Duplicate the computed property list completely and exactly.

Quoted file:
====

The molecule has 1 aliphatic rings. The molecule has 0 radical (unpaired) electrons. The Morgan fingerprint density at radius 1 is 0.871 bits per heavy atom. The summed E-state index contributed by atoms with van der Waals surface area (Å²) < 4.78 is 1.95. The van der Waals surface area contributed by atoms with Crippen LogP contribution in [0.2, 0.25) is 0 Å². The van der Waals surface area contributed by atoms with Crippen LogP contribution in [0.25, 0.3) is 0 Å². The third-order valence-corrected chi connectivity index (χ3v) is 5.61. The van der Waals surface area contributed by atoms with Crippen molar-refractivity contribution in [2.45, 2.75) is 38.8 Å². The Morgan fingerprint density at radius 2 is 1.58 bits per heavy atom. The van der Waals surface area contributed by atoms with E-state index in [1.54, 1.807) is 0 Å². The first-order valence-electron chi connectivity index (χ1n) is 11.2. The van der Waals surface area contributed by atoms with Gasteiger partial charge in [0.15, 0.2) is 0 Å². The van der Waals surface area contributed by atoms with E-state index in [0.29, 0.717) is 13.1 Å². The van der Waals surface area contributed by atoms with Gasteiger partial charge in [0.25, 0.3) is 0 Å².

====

The molecule has 1 aliphatic rings. The molecule has 0 radical (unpaired) electrons. The Morgan fingerprint density at radius 1 is 0.871 bits per heavy atom. The summed E-state index contributed by atoms with van der Waals surface area (Å²) < 4.78 is 1.95. The van der Waals surface area contributed by atoms with Crippen LogP contribution in [0.2, 0.25) is 0 Å². The van der Waals surface area contributed by atoms with Crippen LogP contribution in [0.25, 0.3) is 0 Å². The third-order valence-corrected chi connectivity index (χ3v) is 5.61. The van der Waals surface area contributed by atoms with Crippen molar-refractivity contribution in [2.45, 2.75) is 38.8 Å². The Morgan fingerprint density at radius 2 is 1.58 bits per heavy atom. The van der Waals surface area contributed by atoms with E-state index in [1.54, 1.807) is 0 Å². The first-order valence-electron chi connectivity index (χ1n) is 11.2. The van der Waals surface area contributed by atoms with Gasteiger partial charge in [0.15, 0.2) is 0 Å². The van der Waals surface area contributed by atoms with E-state index in [0.29, 0.717) is 13.1 Å². The van der Waals surface area contributed by atoms with Gasteiger partial charge in [0.25, 0.3) is 0 Å².